Rodeo star Grady Owen has a new challenge. No-nonsense Alexa Benjamin is tougher than any bull he’s ever faced…but she sure is a whole lot prettier! Not that Grady has time for much between caring for his twin nieces, rebuilding his family’s farm and training. Trouble is, the more he tangles with Lex, the more he wants to win her heart. 

Lex is drawn to Grady…in spite of herself. But ever since her bullfighter father died in the ring, she’s determined to never need anyone again. She’s afraid, and Grady is all about facing fear head-on. Taking a chance on this bull rider is unthinkable…but so is the idea of letting him walk away!

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Bull Riders and Fire

Watt The Bull Rider Meets His Match

Happy Wednesday everyone!

By this time next week, my first Harlequin American Romance, The Bull Rider Meets His Match will be on store shelves and I’m so excited to venture into a new Harlequin line.

I love rodeo and my favorite event is bull riding. Second is bronc riding. I’m a rough stock kind of gal. When my kids were small, they could only last through so much rodeo before we had to go home. During those years, I saw a lot of bronc riding, and missed a lot of bull riding–always the last event. And occasionally I went to the rodeo with a family member who wanted to leave before the parking lot got congested. Again, bull riding sacrificed. *sigh*

When the PBR Blue Def Tour came to Reno last month, I didn’t know about it until three days before the event. I told my husband that it was too bad we couldn’t go. He told me that we should, even though we live 200 miles away. So I got a hotel room and PBR tickets. Then my son called and I told him we were going. He got tickets. Then my daughter called and she got tickets, even though she had to ride a bus from San Francisco to Reno and take it back the next day. Our family is very serious about bull riding.

As we took our seats,  I noticed that the letters PBR were spelled out on the arena floor. I’d never seen anything written on an arena floor before and thought it was a nice touch.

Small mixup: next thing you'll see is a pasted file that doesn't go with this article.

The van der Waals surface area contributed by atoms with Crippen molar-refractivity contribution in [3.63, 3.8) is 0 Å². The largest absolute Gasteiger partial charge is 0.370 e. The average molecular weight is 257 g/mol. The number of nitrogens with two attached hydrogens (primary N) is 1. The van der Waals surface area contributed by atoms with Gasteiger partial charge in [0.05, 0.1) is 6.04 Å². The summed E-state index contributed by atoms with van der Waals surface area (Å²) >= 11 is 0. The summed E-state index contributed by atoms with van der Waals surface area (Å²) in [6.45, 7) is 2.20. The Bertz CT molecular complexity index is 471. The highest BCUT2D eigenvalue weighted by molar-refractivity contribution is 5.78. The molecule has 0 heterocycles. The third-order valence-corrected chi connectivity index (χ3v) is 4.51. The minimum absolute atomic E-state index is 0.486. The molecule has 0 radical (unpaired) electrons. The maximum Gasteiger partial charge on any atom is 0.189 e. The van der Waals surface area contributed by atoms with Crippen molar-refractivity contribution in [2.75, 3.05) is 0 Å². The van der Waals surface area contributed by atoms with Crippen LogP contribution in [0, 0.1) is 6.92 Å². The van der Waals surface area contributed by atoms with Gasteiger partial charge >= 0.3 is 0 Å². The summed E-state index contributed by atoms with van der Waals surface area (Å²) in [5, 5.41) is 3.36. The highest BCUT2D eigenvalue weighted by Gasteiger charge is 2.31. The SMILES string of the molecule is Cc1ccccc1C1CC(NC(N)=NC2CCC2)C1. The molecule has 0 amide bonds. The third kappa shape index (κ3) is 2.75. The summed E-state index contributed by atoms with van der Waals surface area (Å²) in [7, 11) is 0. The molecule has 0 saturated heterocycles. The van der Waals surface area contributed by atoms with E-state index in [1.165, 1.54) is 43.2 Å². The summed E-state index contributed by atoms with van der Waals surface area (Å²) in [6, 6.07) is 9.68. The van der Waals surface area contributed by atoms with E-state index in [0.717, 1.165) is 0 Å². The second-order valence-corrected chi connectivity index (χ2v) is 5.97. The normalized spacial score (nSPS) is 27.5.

PBR 1

And then, much to my amazement, the letters were lit on fire.

PBR 2

And then the bull riders started walking through the flames. Be still my heart!

PBR 3

World class bull riders and fire. Does it get any better that?

PBR 4PBR 5

Yes—the actual rides.

If you ever get a chance to see a PBR event, I highly recommend it. It’s well organized, entertaining and perfectly show cases the talent of these amazing athletes–human and bovine. I can’t wait to go back.

Do you follow rodeo and/or PBR? 

The Copper Queen

Women weren’t supposed to prospect for precious metals in the 1800s. They were considered too delicate to travel across wilderness and deserts, collecting ore samples and chasing veins while carrying everything they needed to survive in a backpack. Ferminia Sarras did it anyway.

A small, compact woman, she identified herself as Spanish—not Mexican—and appeared on the Esmeralda, Nevada tax records as Ferminia Sarras, Spanish lady, in 1881. Eventually she would become known as Ferminia Sarras, the Copper Queen.

There’s no clear record as to why Ferminia, who was born in Nicaragua in 1840, came to the United States with her three young daughters in 1876. One theory is that she came

Esmeralda, Nevada

to join up with her husband in the Nevada mining camps. She placed two of her daughters in a Virginia City orphanage, quite possibly for their safety, before embarking on her journey to the camps with her oldest daughter, who married a miner a few years later.

Ferminia started prospecting in 1883, wearing pants and tramping the hills alone. She prospected in several Nevada mining districts, including the Candelaria, Silver Peak and Santa Fe Districts and recorded numerous copper claims.

candelaria
Candaleria, Nevada